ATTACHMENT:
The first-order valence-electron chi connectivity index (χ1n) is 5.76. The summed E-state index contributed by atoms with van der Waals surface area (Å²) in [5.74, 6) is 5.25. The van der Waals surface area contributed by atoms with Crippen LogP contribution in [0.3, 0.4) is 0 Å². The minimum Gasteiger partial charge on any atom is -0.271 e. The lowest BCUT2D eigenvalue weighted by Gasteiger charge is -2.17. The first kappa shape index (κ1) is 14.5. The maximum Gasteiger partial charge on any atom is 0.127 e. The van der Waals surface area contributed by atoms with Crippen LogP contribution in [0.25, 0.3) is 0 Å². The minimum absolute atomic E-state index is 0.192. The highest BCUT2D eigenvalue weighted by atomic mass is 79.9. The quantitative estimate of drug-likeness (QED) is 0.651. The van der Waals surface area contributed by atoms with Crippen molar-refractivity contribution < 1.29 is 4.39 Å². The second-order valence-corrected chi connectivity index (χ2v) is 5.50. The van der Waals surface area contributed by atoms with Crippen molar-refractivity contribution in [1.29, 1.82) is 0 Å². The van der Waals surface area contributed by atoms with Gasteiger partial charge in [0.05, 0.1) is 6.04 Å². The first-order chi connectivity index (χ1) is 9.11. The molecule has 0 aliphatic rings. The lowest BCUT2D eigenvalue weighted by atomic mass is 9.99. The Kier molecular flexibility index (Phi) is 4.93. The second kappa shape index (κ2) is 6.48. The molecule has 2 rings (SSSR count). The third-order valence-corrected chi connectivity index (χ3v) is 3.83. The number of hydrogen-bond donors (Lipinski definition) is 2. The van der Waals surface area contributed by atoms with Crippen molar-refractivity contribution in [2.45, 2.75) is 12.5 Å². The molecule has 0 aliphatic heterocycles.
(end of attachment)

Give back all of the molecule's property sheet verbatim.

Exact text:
The first-order valence-electron chi connectivity index (χ1n) is 5.76. The summed E-state index contributed by atoms with van der Waals surface area (Å²) in [5.74, 6) is 5.25. The van der Waals surface area contributed by atoms with Crippen LogP contribution in [0.3, 0.4) is 0 Å². The minimum Gasteiger partial charge on any atom is -0.271 e. The lowest BCUT2D eigenvalue weighted by Gasteiger charge is -2.17. The first kappa shape index (κ1) is 14.5. The maximum Gasteiger partial charge on any atom is 0.127 e. The van der Waals surface area contributed by atoms with Crippen LogP contribution in [0.25, 0.3) is 0 Å². The minimum absolute atomic E-state index is 0.192. The highest BCUT2D eigenvalue weighted by atomic mass is 79.9. The quantitative estimate of drug-likeness (QED) is 0.651. The van der Waals surface area contributed by atoms with Crippen molar-refractivity contribution < 1.29 is 4.39 Å². The second-order valence-corrected chi connectivity index (χ2v) is 5.50. The van der Waals surface area contributed by atoms with Crippen molar-refractivity contribution in [1.29, 1.82) is 0 Å². The van der Waals surface area contributed by atoms with Gasteiger partial charge in [0.05, 0.1) is 6.04 Å². The first-order chi connectivity index (χ1) is 9.11. The molecule has 0 aliphatic rings. The lowest BCUT2D eigenvalue weighted by atomic mass is 9.99. The Kier molecular flexibility index (Phi) is 4.93. The second kappa shape index (κ2) is 6.48. The molecule has 2 rings (SSSR count). The third-order valence-corrected chi connectivity index (χ3v) is 3.83. The number of hydrogen-bond donors (Lipinski definition) is 2. The van der Waals surface area contributed by atoms with Crippen molar-refractivity contribution in [2.45, 2.75) is 12.5 Å². The molecule has 0 aliphatic heterocycles.